I learned how to pray by hearing others pray, and in fact, I’m still learning how to pray by hearing others pray.  Perhaps, more than any other experience I have with Christians, hearing them pray draws me nearer to God.  Why?  I think it’s because a person’s prayers gives flesh bones and to their theology.  I hear what they truly believe; what promises they’re clinging to, what attributes of God they are banking on, and what facets of the gospel they are cherishing.  When I hear a person pray I understand more how doctrine should translate into my communion with God.

Isn’t this what see in the Psalms over and over again?  God lets us gaze into the heart of a man as he stands with sure footing on his theology to praise and plead with his God, as with David in Psalm 4:1:

Answer me when I call, O God of my righteousness!
    You have given me relief when I was in distress.
    Be gracious to me and hear my prayer!

O Church, you may think that you have no significant ministry to other believers because you do not serve formally in a ministry program. Or you may think that the most significant things you do in ministry are the things you do that have an official title attached to them.  Please do not neglect to pray for people out loud in their presence as a means of discipleship.  It is more valuable than you think.

Redeeming Story Time: Where the Wild Things Are

images (7)I know that Where the Wild Things Are is a classic of children’s literature, but I only just read it to my boys last night for the first time.  You probably remember the story: Max, a young imaginative boy, is making mischief one night and when his mother catches him she calls him “Wild Thing”, to which Max replies, “I’ll eat you up!”  His mother then sends him to bed with no dinner and that’s when Max uses his imagination to sail to a distant land where the wild things are.  He quickly gains the respect of the monsters there and they make him their king.  They have a lot of fun together, but soon Max wants to be “where someone loved him best of all.”

When I can, I try and use the stories I read to my kids as a way to point them to greatest of stories; the true story of God sending his Son to rescue his people from their sins.  So, last night after we read the end of the story where Max returns home and finds a hot meal waiting for him in his room, I asked the boys, “Who do you think brought him that food?”  To which they replied, “His mommy.”  We then proceeded to discuss the reality that Max did not deserve the food that was waiting for him, but that his mommy had mercy on him.  I asked them if their mommy ever gave them something good when they didn’t deserve it, to which they answered “yes”.  Then I asked them why Mommy showed them mercy.  There was no answer, so I explained that Mommy shows them mercy because God showed her mercy when he sent Jesus to die for her sins.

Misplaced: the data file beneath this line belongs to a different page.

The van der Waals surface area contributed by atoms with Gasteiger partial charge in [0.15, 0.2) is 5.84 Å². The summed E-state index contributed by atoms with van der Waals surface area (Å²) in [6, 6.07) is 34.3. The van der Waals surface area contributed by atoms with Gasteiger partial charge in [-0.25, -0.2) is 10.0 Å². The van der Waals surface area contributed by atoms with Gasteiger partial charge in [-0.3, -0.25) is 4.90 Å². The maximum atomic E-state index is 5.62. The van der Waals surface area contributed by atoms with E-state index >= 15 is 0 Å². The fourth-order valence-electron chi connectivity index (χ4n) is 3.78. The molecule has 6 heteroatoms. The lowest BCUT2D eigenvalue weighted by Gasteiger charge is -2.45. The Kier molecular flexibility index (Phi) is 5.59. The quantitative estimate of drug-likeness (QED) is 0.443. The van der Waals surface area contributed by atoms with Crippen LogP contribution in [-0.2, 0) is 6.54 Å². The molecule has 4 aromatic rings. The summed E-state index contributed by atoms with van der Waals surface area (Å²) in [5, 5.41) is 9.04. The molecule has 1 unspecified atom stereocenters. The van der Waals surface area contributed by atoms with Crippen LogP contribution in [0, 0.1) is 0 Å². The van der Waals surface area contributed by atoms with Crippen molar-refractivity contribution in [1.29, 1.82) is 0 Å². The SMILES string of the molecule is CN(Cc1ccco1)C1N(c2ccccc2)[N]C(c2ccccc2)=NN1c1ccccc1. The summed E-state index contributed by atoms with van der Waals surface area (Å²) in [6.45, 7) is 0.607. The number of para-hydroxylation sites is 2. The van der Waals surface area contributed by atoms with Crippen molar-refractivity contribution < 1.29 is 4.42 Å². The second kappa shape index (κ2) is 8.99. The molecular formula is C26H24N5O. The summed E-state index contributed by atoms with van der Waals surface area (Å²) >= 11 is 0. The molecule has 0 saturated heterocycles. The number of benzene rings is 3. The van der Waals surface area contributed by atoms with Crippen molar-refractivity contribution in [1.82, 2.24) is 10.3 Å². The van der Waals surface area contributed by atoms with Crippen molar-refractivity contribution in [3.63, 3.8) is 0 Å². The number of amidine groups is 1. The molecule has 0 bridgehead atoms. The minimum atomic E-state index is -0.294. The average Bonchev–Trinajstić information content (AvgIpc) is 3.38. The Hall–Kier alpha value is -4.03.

Where the Wild Things Are has unique, eye-catching illustrations and it’s fun for boys to pretend that they are monsters, but I really think the appeal of the story for me is the mercy of a loving mother.  Having said that, it would be really easy to just end the story and appreciate the love Max’s mother has for him, and there wouldn’t be anything inherently wrong with that.  But if there is One whose mercy far exceeds any mercy we find in this world (and there is), then parents, let us tell them of God who “being rich in mercy, because of the great love with which he loved us,  even when we were dead in our trespasses, made us alive together with Christ” (Ephesians 2:4-5).

The Difference Between a Fan Boy and a Humble Worshiper

From Joe Thorn’s excellent book, Note to Self:

The difference between a fan boy and a humble, worshiping theologian is the direction of one’s passions, the content of their convictions, and the source of their identity.  The fan boy is passionate about a personality or movement, shares that person’s convictions, and is careful to align himself with the right people for acceptance.  It is not that the fan boy is out to deceive or image1pretend.  He truly believes the personality or tribe is right.  But instead of standing with such people and focusing intently on Jesus, he settles for spiritual tribalism and the cult of personality.